Use·ful /ˈyoosfəl/ Adj. Able to be used for a practical purpose or in several ways
Most watches have but a single purpose: to tell the time. When a watchmaker adds functions to a watch, these are generally known as complications, and may include such useful features as a chronograph, date, moonphase, alarm or second time zone. Of course, time also has another use – navigation. As any seasoned traveller will understand, local time “changes” as we move east- or westwards from our point of origin. For every 15 degrees of longitude we travel, we lose or gain an hour, hence the modern world is divided into Time Zones.
Harrison’s H4 Pocket Watch (C) National Maritime Museum, Greenwich, London, Ministry of Defence Art Collection
However, in the seventeenth century, it was a little trickier to determine in which Time Zone you were, and therefore your longitude. It was Charles the Second who began the journey towards accurate mapping of the (night) skies to assist in this process when he established the Royal Observatory at Greenwich in 1675. However, following a series of maritime disasters due largely to incorrect navigation, it became clear that a solution was needed to what became known as the problem of longitude.
Accurate time was so important to transocean navigation that Parliarment passed the Longitude Act in 1714, in which it set out the requirements for the measurement of longitude, and offered a series of prizes, which increased in value in relation to the accuracy of the solution. Above all, the solution was required to be “found Practicable and Useful at Sea.” Incredibly – given the import of the matter and the large sums involved (£20,000 is equivalent to about £2.5m in today’s money) – the Act appears to have been a bit of a slow burner: no record of any meetings of the Commissioners for the Discovery of the Longitude at Sea (“the Board of Longitude”) can be found for the first twenty-odd years.
It was John Harrison, a relative unknown in the clockmaking and scientific circles of the time, who “solved” the problem. The science writer Dava Sobel‘s quite magnificent book provides the definitive version of the story, which I won’t even attempt to replicate here. Suffice it to say, Harrison’s first submission, the H1 chronometer (a portable clock that quite brilliantly replaced the pendulum with two counter-sprung oscillating balances), and the subsequent H2, H3 clocks and the prize-winning** H4 pocket watch built by John Jefferys, were a sea-change in timekeeping and navigation.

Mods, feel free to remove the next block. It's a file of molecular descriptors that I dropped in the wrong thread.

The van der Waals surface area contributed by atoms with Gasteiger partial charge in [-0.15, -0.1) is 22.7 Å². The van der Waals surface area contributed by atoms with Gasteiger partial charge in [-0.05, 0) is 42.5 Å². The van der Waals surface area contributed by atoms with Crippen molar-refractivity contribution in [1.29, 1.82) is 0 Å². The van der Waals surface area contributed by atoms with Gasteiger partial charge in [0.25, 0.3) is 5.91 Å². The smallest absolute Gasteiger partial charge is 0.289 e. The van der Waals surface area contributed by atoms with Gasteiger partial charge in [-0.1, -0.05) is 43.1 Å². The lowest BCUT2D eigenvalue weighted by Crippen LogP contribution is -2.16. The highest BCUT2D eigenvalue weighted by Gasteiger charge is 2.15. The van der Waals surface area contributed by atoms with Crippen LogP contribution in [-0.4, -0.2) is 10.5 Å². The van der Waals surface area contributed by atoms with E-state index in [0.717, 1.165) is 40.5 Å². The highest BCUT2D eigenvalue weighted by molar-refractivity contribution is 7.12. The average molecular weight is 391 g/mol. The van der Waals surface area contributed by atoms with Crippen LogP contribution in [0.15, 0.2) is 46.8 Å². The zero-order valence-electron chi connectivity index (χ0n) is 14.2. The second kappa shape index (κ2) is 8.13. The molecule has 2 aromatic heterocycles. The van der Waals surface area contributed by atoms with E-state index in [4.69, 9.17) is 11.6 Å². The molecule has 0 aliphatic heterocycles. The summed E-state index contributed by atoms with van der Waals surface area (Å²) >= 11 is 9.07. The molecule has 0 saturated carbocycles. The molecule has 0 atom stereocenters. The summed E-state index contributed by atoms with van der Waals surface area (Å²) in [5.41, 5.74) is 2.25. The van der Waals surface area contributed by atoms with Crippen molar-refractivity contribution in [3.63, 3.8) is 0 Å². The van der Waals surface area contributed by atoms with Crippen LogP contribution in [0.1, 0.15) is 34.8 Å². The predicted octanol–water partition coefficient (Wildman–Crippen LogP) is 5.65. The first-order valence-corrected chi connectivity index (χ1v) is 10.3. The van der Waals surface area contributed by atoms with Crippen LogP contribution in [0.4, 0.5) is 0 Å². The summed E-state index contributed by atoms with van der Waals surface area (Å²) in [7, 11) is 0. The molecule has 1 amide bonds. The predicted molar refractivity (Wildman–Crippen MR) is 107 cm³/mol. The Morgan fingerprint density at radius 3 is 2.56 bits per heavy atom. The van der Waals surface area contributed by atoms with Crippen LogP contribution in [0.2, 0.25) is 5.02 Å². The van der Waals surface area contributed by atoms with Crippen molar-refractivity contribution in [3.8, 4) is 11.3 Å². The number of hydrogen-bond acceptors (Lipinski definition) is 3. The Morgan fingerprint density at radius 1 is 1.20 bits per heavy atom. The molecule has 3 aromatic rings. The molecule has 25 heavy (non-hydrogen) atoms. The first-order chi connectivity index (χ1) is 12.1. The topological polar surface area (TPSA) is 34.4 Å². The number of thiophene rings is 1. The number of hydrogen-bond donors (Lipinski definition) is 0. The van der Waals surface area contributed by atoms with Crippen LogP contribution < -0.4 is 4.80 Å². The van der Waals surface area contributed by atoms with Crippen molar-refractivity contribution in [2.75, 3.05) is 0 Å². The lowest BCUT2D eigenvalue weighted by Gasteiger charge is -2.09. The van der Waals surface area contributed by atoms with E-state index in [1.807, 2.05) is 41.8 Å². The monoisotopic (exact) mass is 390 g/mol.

A copy of this latter pocket watch was made in 1769 by Larcum Kendall, and came to be known as K1. In a piece of synergy rarely seen in the zoo-horological world, the K1 was used by Captain James Cook in his second voyage to the South Seas (1772-5), the voyage in which was discovered my favourite member of the Glaucidae***.
Harrison’s longitude-related clocks and watches remain part of the National Maritime Museum’s collection and are now about to be shown as part of Ships, Clocks & Stars: The Quest for Longitude. The exhibition marks the 300th anniversary of The Longitude Act and opens on July 11th; their (rather good) Longitude ‘blog can be read here.
It’s difficult to know what was in George Daniels’ mind when he uttered those six small words that sparked these ‘blog posts, but I hope that he was thinking of Harrison (and others) whose timepieces were “found Practicable and Useful at Sea”. There’s another name that crops up regularly when discussing Harrison – Rupert Gould. I’d like to return to Lt. Cdr Rupert T. Gould R.N. soon – a polymath who was described by Jonathan Betts as ‘The Man who Knew (almost) Everything’ – he deserves more than a paragraph.
** Although it took the production of another watch – the H5 – and the intervention of the King of England to finally secure Harrison’s prize.
*** Okay, so there are only two members of the family, but you have to admit that Glaucus Atlanticus is pretty cool. Take a look at the simply stunning Blaschka model here at the Muséum d’histoire naturelle de la Ville de Genève.